National Park Service? The 2018 President’s budget request funds 6.4 percent fewer FTE (-1,242). Really? A 6.4% headcount cut in a country that is running massive deficits? I’m not sure how you think the deficits will go away if some things don’t get cut. My guess is that the national parks won’t turn into toxic waste dumps if we cut headcount by 6.4%.

      NOAA? A 16% cut to an agency that where Obama increased funding during his tenure. Again, if you want to cut discretionary spending – where are you going to do that? NOAA says their ability to improve the accuracy of their weather predictions will be compromised. Maybe they’re accurate enough already.

      Your examples make my point. None of these decisions by Trump are particularly wild eyed or crazy. People can disagree whether NOAA should have its budget cut by 16% but that’s hardly an insane idea, especially given its recent budget growth.

      The problem with Trump is that while his decisions may not be wild eyed or crazy he personally seems to be both.

  14. Steve Haner Avatar
    Steve Haner

    DJ, I agree with much of Trump’s agenda. My strongest disagreements are in the area of trade policy, but I have no objection if he is just posturing for better agreements. I will be very upset if he kills NAFTA entirely, but have my fingers crossed we actually do stay on the path to free(r) trade. I see merit in the tax bill, and like you I do not see it saving me much if anything. I like the simplification and I like eliminating deductions that skew economic decision making.

    But his tweets and his antics have consequences. The internal party war he and Bannon are gleefully waging has consequences. The Party of Lincoln (!) standing by the Lost Cause 152 years after Appomattox has consequences. Hell, it was the Democrats who put up those d#@& statutes and they just won another election with them, you morons! There were about 400,000 more votes this year than four years ago. Why? What fired them up? Northam ran 330,000 votes ahead of McAuliffe four years ago, and Gillespie added about 160,000 to Cuccinelli’s total. My guess is most of Gillespie’s growth was people who voted for Sarvis last time, but most of Northam’s growth was voters who didn’t vote at all in 2013. Why? Because Trump revels in being Peck’s Bad Boy, revels in personal attacks, would rather be hated than ignored, and people were standing in line at 6 a.m. to demonstrate that disdain.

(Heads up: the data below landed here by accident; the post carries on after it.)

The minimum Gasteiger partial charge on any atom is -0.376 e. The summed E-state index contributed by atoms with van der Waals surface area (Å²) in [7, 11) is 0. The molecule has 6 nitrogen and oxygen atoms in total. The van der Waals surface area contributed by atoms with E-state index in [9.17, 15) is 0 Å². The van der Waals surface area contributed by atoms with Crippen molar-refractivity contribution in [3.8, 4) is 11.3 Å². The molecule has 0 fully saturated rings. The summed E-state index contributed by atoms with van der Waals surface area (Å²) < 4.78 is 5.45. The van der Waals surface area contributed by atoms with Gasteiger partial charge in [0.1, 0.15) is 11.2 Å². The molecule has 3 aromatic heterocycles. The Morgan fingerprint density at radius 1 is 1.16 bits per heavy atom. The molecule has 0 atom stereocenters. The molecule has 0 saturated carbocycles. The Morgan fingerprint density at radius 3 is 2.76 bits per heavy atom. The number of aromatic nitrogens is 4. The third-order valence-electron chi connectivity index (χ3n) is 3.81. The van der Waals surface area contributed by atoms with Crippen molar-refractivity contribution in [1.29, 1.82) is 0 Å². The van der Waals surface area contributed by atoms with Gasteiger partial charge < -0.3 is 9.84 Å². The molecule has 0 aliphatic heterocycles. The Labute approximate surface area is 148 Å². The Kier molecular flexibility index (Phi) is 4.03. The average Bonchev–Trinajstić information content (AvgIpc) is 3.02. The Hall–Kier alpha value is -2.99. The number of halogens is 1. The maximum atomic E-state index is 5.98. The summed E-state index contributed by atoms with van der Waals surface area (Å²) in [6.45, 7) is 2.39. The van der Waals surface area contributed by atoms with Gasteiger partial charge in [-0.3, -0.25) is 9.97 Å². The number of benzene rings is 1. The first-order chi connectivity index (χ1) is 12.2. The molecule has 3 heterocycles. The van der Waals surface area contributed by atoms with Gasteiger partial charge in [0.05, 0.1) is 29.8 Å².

One of the big problems is too many people think Trump won because he’s a genius and forget that he mainly won because the Democrats ran who they ran.

  15. djrippert Avatar

    Trump was a factor but not the only factor. Four years ago the Democrats swept the same three state-wide races and anybody back then who would have said Donald Trump would be president in 2017 would have been laughed out of the room.

    Virginia is becoming a liberal Democratic state. The gerrymandered House of Delegates districts let the Republicans hold on longer than in the “impossible to gerrymander” state-wide elections. If you want to see the political future of Virginia look toward Maryland. Urban areas are almost always liberal areas. As urban areas account for an ever increasing percentage of Virginia’s population Virginia will become increasingly blue. You’ll get the odd “Larry Hogan” from time to time but the consistent trend will be more liberal and more Democratic.

    So, what should conservatives do? Disable Trump’s Twitter account? Not only would that end the extremely entertaining flow of rants that always brightens my day it wouldn’t reverse the long term trend. The only hope for conservatives is to break down the power of our state government in favor or more power in local government. Virginia’s strict implementation of Dillon’s Rule in the 1972 Constitution will inevitably mean that people living in conservative areas of the state will be increasingly dominated by an ever more liberal, Democratic, all powerful state government. I’ve lived on the Eastern Shore of Maryland. I know what it’s like to be in a conservative enclave dominated by a liberal statehouse. It will be worse in Virginia. At least Maryland’s Constitution provides considerable power to localities. In Maryland counties can levy income taxes. At first that sounds terrible. However, it’s not. Liberal Montgomery County has an income tax rate well over twice the rate in conservative Worcester County. Of course, if you’re going to devolve more of the tax collection to the counties you have ti devolve the spending decisions too. Do you want to pay a 5% income tax to the state and a 1% income tax to your conservative county or a 9% income tax to the state and nothing to the county?

    The only hope for conservatives in Virginia is to break the back of Dillon’s Rule in Virginia and give more power to the localities. The Terry McAuliffes, Kathleen Murphys and Mark Herrings aren’t going away. By the time the next census is taken into account the Dems will hold both houses and the state-wide offices. It will be too late to escape the deep blue policies of Richmond.